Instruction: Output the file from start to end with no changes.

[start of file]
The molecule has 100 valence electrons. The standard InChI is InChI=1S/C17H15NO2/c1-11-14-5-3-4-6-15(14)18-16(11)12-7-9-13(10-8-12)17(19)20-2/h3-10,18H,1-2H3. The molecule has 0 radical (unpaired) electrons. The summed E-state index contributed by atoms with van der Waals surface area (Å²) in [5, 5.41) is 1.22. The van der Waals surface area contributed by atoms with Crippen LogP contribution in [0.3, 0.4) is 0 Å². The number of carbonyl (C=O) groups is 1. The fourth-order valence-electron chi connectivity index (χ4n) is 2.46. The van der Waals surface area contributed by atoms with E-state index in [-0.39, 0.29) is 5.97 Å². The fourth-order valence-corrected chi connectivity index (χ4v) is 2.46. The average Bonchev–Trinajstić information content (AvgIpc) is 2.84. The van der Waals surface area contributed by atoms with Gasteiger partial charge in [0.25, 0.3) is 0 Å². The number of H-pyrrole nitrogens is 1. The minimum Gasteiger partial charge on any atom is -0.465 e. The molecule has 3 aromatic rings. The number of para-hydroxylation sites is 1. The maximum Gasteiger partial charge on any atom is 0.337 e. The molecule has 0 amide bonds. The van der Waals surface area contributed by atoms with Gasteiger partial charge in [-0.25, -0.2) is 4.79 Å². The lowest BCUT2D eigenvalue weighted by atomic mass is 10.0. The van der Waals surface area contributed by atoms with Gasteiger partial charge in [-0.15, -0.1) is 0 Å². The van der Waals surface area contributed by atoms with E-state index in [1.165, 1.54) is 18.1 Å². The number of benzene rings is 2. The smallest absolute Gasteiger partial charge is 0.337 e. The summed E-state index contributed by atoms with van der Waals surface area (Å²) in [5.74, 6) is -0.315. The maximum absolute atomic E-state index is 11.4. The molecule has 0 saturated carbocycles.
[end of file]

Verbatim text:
The molecule has 100 valence electrons. The standard InChI is InChI=1S/C17H15NO2/c1-11-14-5-3-4-6-15(14)18-16(11)12-7-9-13(10-8-12)17(19)20-2/h3-10,18H,1-2H3. The molecule has 0 radical (unpaired) electrons. The summed E-state index contributed by atoms with van der Waals surface area (Å²) in [5, 5.41) is 1.22. The van der Waals surface area contributed by atoms with Crippen LogP contribution in [0.3, 0.4) is 0 Å². The number of carbonyl (C=O) groups is 1. The fourth-order valence-electron chi connectivity index (χ4n) is 2.46. The van der Waals surface area contributed by atoms with E-state index in [-0.39, 0.29) is 5.97 Å². The fourth-order valence-corrected chi connectivity index (χ4v) is 2.46. The average Bonchev–Trinajstić information content (AvgIpc) is 2.84. The van der Waals surface area contributed by atoms with Gasteiger partial charge in [0.25, 0.3) is 0 Å². The number of H-pyrrole nitrogens is 1. The minimum Gasteiger partial charge on any atom is -0.465 e. The molecule has 3 aromatic rings. The number of para-hydroxylation sites is 1. The maximum Gasteiger partial charge on any atom is 0.337 e. The molecule has 0 amide bonds. The van der Waals surface area contributed by atoms with Gasteiger partial charge in [-0.25, -0.2) is 4.79 Å². The lowest BCUT2D eigenvalue weighted by atomic mass is 10.0. The van der Waals surface area contributed by atoms with Gasteiger partial charge in [-0.15, -0.1) is 0 Å². The van der Waals surface area contributed by atoms with E-state index in [1.165, 1.54) is 18.1 Å². The number of benzene rings is 2. The smallest absolute Gasteiger partial charge is 0.337 e. The summed E-state index contributed by atoms with van der Waals surface area (Å²) in [5.74, 6) is -0.315. The maximum absolute atomic E-state index is 11.4. The molecule has 0 saturated carbocycles.